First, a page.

If you want to educate yourself on feminism, there are so many great books you can read. Here are 10 books about feminism every girl should read.
1. Bad Feminist By Roxanne Gay
Roxanne Gay writes a compelling and deeply personal book analyzing her own life and how she is feminist. This is compilation of essays explores how hard is to be completely unproblematic, and the author shares her own stories of imperfection. The book combines humor, introspection, and her very personal relationship with feminism. This is great to read if you struggle to find people to look up to on social issues, particularly feminism, because it addresses the flawed nature of people, and that no one is perfect, especially when it comes to activism.
2. Men Explain Things To Me By Rebecca Solnit
If you’ve ever heard the phrase “mansplaining” This is the book for you. Solnit describes men’s tendency to explain topics to women, often in a condescending tone, typically about topics the women is more knowledgable in. Solnit describes her experiences as an educated and successful women who is often talked down to by men, and the obstacles she still encounters even with modern day feminism. Her essays are written with humor and just anger. This is a short collection of essays, but is perfect to read, insightful and candid.
3. Sister Outsider By Audre Lorde
Audre Lorde is a renowned author, and her book Sister Outsider addresses the importance of intersectional feminism. The book is a collection of essays and speeches by Lorde, and addresses how feminism is often made for straight white women, and that women of color are often left out of the narrative and not given the same support. Lorde describes her own personal experiences with various forms of oppression, and the complexities of intersectional feminism. Lorde’s book is often considered an academic work, and still has a huge impact 40 years after its compilation.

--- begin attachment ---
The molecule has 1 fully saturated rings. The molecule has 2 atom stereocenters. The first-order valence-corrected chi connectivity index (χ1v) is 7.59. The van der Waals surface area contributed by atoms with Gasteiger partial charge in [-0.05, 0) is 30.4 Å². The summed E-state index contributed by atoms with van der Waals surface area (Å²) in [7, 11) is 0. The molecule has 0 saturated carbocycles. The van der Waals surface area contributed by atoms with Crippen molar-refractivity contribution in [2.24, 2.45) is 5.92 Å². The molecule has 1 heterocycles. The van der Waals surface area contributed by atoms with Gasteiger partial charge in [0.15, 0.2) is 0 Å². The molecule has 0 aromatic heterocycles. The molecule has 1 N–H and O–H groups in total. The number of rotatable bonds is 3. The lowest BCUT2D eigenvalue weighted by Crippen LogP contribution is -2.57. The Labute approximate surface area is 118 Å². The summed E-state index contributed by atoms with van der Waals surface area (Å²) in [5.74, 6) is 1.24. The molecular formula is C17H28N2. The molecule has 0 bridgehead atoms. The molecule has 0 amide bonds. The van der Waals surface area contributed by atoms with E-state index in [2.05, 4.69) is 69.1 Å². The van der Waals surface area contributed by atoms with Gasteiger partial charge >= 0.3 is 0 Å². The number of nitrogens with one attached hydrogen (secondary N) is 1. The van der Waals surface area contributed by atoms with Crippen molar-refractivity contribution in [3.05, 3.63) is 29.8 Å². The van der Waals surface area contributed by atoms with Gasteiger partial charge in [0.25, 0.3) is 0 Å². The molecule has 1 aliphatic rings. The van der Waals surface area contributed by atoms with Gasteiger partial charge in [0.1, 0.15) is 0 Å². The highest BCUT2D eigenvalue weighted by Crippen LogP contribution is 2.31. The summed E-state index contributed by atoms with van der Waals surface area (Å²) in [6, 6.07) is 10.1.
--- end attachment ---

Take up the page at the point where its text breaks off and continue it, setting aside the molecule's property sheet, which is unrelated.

4. The Bridge Called Me Back
This book is a compilation of works from various women of color, including essays, poems, and visual art. This compilation explores intersectionality, including gender sexuality and class. This is a great book on intersectional feminism to read because it provides an array of works and authors, and gives you many different perspectives. This also amplifies voices and experiences that are often overlooked in mainstream media, making even more important to read.
5. The Vagina Monologues By Eve Ensler
Ensler’s episodic play is a major feminist work that has been read and shared for years. The work discusses consent, sex workers, and body image among others. This is not only a powerful play that is meant to empower many different types of women, but is written in a creative and unique format. This is great to read, and will give you insightful perspective on various topics. The play is considered an extremely important political play since it first premiered off Broadway in the mid 90’s and has continued to have impact today.
6. In Search of Our Mother’s Gardens By Alice Walker